What is Fracking: Rishi Sunak reinstates fracking ban lifted by Liz Truss, why fracking is controversial

Liz Truss argued that lifting the fracking ban could strengthen the UK’s energy supply amid the energy crisis but the ban has now been reinstated by Conservative leader Rishi Sunak - so what is fracking and why is it controversial?

Liz Truss, who recently became Britain’s shortest-serving PM following an abrupt resignation, had announced plans to bring back fracking which for some is a controversial method of gas extraction. However, Rishi Sunak has since reinstated the moratorium on fracking in England and confirmed this during his first Prime Minister’s Questions by Green Party MP Caroline Lucas who pressed him on the issue.

While climate change activists celebrate the move as it is considered more environmentally friendly, others fear for the state of Britain’s energy amid the energy (and economic) crisis affecting the nation.

What is fracking?

"FRACKING is the injection of fluid into shale beds at high pressure in order to free up petroleum resources (such as oil or natural gas)," according to Merriam Webster.
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Fracking or ‘hydraulic fracturing’ is a “drilling method used to extract petroleum (oil) or natural gas from deep in the Earth,” according to National Geographic. In this process, cracks within the planet’s surface are pushed open by injecting a mixture of water, sand and chemicals at high pressures.

This is why resources obtained from fracking may be referred to as “tight gas” or “tight oil” as these fossil fuel pockets are tightly trapped in durable shale rock structures. Resulting products like natural gas are widely utilised in the UK to produce electricity and heat homes.

When did fracking start?

Fracking was first used in the UK in the late 70s as the nation extracted oil and gas from the North Sea however it was developed in the US during the 40s. Licences were granted in 2008 for on-shore exploration however three years later in 2011 the extraction method was paused after an earthquake tremor damaged the fracking well in Lancashire.

Prime Minister Rishi Sunak (centre), alongside the Chancellor of the Exchequer, Jeremy Hunt (centre right), holds his first Cabinet meeting in Downing street.

This pause was lifted the following year as a set of regulations were applied which required that fracking must be halted for 18 hours if tremors hit a level of 0.5ML; the earthquake tremor that caused the pause reached 2.9ML. Although Conservatives pledged to maintaining the temporary ban or ‘moratorium’ on fracking in their 2019 manifesto, Russia’s invasion of Ukraine prompted reconsideration as it became paramount to reassess Britain’s energy supplier - last year imports of gas, coal and oil from Russia to the UK amounted to £4.5 billion in value, according to the parliament website.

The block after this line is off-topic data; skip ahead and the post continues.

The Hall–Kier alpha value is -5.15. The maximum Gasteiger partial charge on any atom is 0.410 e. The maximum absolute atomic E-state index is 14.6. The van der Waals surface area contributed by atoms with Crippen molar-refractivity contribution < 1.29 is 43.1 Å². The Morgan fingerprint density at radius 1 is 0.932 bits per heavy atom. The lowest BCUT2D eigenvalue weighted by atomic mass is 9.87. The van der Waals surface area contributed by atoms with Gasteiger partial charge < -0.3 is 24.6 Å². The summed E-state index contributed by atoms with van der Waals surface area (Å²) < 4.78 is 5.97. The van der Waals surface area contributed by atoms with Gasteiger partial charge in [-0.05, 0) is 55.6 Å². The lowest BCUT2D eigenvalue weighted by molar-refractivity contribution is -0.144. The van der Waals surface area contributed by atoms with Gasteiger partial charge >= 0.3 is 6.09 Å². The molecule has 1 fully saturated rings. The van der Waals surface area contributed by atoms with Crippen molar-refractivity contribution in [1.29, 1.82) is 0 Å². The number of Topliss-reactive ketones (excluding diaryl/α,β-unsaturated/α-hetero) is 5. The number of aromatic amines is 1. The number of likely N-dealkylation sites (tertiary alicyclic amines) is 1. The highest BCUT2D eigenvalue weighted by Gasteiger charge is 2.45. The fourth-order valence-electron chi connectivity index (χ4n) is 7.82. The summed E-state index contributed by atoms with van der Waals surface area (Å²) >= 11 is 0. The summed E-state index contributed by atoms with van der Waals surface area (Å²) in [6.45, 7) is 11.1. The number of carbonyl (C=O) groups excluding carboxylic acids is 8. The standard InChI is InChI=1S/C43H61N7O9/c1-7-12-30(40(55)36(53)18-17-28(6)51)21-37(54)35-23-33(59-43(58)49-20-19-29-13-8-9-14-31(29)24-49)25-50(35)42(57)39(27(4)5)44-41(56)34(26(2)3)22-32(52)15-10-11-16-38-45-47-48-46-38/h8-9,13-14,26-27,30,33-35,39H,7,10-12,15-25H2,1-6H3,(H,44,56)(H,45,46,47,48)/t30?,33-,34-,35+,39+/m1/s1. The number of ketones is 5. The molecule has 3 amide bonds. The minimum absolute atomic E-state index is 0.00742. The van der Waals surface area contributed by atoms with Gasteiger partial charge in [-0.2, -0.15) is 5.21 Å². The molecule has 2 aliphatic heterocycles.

Former PM Liz Truss lifted the fracking ban as she argued it would reduce the UK’s dependence on the resource from overseas suppliers and improve our energy supply but this has since been reinstated by Rishi Sunak.

Why is fracking controversial?

According to a report by The Independent, fracking is “regularly attacked” by environmentalists as they are concerned that it destabilises the Earth and pollutes groundwater. While some support it for enabling energy suppliers to access hard-to-reach resources while creating jobs, environmental activists cite it as an example of exhausting finite fossil fuels rather than prioritising renewable energy sources in the wake of climate change.

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It is also argued that the process causes ground instability by damaging the underground rock which can cause tremors or earthquakes, the caustic chemicals used for drilling also threaten to contaminate groundwater. Tony Bosworth, a campaigner for Friends of the Earth, said: “We need a 21st century energy revolution based on efficiency and renewables, not more fossil fuels that will add to climate change.”

Why has Rishi Sunak reinstated the moratorium on fracking?

Liz Truss’ advocacy of fracking sparked huge criticism from opposition parties, activists and even a few Tory MPs from constituencies that were considering fracking - the chaos surrounding her vote to support the extraction method is seen as a huge contribution to her downfall as prime minister.

When the Government used a three-line whip against the Labour party seeking to ban fracking, stating that it was a confidence issue which could result in expulsion from parliament given failure to comply, 40 Tory MPs voted against the Government. Therefore, upholding Truss’ stance on fracking would place Rishi Sunak at odds with his Tory peers and threaten to harm his leadership in its early stage especially while short-serving premierships are on the table.

Sunak said he “stands by” the 2019 manifesto which stood against fracking and pledged that his party would uphold what was agreed during the UN COP26 conference held in Glasgow.



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